Despite the insistence of some (usually white) people that racism is no longer a problem, many non-whites continue to experience discrimination in everything from encounters with the authorities to looking for a new job. People are even finding out that using fake white names makes it easier to find a job.
Rumors and speculation have abounded for years about the impact that a person’s name plays on finding a job. A person with a name that sounds white, for example, would probably have an easier time finding a job than a person with a name that does not sound white.
It turns out this theory was exactly right. Newly published evidence, both anecdotal and scientific, backs up this idea. It really is easier to get a job if your name sounds white.
One Sudanese-Australian man was having trouble finding a job. Despite applying for more than 1,000 jobs that he was qualified for, the man had not been able to find work. Since he is highly educated and qualified, the problem was not with the content of his resume. In fact, he has a double major in commerce and biomedicine, has good work experience, and spent several years volunteering with an aid organization. As he wondered about his situation, the man decided to apply for some jobs using fake white names. Instead of using his real name of Agnok Lueth on his resume, he instead used Daniel McLean. The result? Lueth sent out six resumes and five of the employers called him back.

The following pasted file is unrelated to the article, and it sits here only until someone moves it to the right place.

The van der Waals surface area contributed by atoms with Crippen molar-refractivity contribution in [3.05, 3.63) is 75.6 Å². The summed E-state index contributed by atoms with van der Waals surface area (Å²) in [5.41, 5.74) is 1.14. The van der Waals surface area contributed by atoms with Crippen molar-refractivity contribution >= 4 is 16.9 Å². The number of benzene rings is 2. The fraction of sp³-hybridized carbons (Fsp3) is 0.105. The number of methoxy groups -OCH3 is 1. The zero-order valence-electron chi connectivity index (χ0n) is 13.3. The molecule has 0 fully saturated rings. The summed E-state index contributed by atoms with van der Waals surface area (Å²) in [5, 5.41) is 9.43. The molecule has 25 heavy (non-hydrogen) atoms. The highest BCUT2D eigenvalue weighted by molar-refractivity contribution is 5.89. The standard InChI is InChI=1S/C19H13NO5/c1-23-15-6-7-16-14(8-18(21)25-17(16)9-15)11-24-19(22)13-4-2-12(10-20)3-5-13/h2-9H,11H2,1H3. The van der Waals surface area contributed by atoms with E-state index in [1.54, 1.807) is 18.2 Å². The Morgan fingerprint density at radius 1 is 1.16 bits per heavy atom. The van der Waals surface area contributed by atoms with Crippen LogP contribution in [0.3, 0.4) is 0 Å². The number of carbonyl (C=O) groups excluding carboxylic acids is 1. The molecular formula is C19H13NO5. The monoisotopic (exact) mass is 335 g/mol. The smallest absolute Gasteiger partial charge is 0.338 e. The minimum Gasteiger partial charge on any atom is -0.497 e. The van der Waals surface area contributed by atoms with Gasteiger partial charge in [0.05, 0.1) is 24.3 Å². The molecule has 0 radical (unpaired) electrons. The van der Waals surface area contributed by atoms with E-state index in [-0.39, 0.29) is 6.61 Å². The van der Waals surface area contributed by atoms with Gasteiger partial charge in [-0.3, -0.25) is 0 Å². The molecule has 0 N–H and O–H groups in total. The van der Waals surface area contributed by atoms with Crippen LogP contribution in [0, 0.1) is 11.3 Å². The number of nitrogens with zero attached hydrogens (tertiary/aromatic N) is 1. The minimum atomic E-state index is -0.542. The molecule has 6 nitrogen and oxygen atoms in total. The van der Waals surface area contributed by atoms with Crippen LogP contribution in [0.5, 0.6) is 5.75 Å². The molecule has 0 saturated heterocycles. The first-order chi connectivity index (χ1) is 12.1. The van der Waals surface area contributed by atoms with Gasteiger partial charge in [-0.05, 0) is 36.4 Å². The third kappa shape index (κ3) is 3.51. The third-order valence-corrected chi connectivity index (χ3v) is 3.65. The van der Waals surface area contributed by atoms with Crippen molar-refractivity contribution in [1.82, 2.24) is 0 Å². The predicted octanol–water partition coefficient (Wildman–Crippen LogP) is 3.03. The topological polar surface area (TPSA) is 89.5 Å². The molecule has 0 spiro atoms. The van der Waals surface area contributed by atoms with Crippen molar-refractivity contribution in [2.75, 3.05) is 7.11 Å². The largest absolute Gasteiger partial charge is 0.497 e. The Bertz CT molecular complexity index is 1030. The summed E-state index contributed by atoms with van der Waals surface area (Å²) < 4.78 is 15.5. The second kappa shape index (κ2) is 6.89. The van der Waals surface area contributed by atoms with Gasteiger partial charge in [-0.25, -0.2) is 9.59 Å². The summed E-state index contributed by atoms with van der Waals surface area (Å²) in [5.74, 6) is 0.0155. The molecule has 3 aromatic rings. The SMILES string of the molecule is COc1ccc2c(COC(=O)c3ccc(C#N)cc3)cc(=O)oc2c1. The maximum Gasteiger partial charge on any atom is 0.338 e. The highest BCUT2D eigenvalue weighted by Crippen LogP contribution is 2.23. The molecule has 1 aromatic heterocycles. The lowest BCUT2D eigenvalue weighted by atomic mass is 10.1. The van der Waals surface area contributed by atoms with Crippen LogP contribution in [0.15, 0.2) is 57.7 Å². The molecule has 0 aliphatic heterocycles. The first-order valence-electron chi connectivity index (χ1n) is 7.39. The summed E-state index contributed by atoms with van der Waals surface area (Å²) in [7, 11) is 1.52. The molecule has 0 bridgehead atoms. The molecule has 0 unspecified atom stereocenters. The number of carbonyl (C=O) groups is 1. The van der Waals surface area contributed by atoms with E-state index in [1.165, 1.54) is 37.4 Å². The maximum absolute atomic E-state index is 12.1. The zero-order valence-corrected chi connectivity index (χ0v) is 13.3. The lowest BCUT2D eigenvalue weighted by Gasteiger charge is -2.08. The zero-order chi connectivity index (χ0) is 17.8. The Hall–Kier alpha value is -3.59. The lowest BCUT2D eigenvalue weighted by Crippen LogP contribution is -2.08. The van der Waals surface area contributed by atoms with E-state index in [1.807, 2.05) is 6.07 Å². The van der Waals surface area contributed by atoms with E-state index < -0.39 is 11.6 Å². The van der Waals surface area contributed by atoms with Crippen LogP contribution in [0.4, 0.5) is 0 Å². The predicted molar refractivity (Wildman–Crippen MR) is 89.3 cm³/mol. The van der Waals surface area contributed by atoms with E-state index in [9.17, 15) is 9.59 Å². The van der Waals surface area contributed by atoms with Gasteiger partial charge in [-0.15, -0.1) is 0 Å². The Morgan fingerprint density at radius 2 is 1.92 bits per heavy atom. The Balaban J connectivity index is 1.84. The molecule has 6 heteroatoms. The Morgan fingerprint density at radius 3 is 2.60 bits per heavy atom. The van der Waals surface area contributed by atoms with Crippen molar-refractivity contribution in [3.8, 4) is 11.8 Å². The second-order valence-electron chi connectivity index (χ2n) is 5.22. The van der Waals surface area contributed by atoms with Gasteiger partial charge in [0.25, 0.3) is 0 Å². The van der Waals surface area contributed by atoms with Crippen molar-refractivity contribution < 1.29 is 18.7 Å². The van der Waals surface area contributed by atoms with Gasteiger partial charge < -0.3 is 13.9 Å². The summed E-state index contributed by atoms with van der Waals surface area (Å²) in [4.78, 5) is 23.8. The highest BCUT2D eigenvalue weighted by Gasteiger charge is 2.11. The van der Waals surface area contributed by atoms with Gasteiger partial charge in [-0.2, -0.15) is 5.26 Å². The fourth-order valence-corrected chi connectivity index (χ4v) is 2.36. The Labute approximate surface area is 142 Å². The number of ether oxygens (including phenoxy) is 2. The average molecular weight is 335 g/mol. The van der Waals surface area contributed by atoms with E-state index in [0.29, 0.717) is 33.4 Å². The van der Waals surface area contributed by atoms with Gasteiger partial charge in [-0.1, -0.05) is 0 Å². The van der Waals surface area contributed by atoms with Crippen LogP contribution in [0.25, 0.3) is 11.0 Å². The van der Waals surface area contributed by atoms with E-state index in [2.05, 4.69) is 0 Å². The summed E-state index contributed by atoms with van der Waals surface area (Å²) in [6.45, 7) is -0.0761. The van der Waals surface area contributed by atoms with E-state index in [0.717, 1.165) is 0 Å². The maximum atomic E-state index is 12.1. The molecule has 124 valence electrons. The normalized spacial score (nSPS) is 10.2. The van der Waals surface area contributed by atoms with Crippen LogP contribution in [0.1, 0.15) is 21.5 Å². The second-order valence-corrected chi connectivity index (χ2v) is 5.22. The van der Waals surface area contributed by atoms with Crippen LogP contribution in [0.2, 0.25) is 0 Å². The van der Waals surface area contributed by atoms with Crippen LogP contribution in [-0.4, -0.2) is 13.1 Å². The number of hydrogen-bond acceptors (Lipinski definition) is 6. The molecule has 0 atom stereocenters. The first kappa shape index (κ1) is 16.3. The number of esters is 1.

Another detailed study conducted in the U.S. by the National Bureau of Economic Research produced similar results. Researchers applied to more than 1,300 jobs, sending almost 5,000 resumes containing different information about the fake applicant. The results of this study? The fake job seekers who had names that sounded white had one callback for every 10 resumes. Fake job seekers with names that sounded African-American had to send out 15 resumes to get one callback on average. The 50 percent difference is significant in any case, but becomes even more obvious when compared to other results of the study. A white-sounding name produces as many callbacks about jobs as does an extra eight years of work experience. The study only measured callbacks to a voicemail number, but did not involve actual job interviews.
Similar studies that were conducted more recently have explored the connection between white-sounding names and housing. These studies have also found that people with names that sound white have an easier time finding housing.
As these studies and the experiment by Agnok Lueth show, racism is sadly still a problem in the modern world.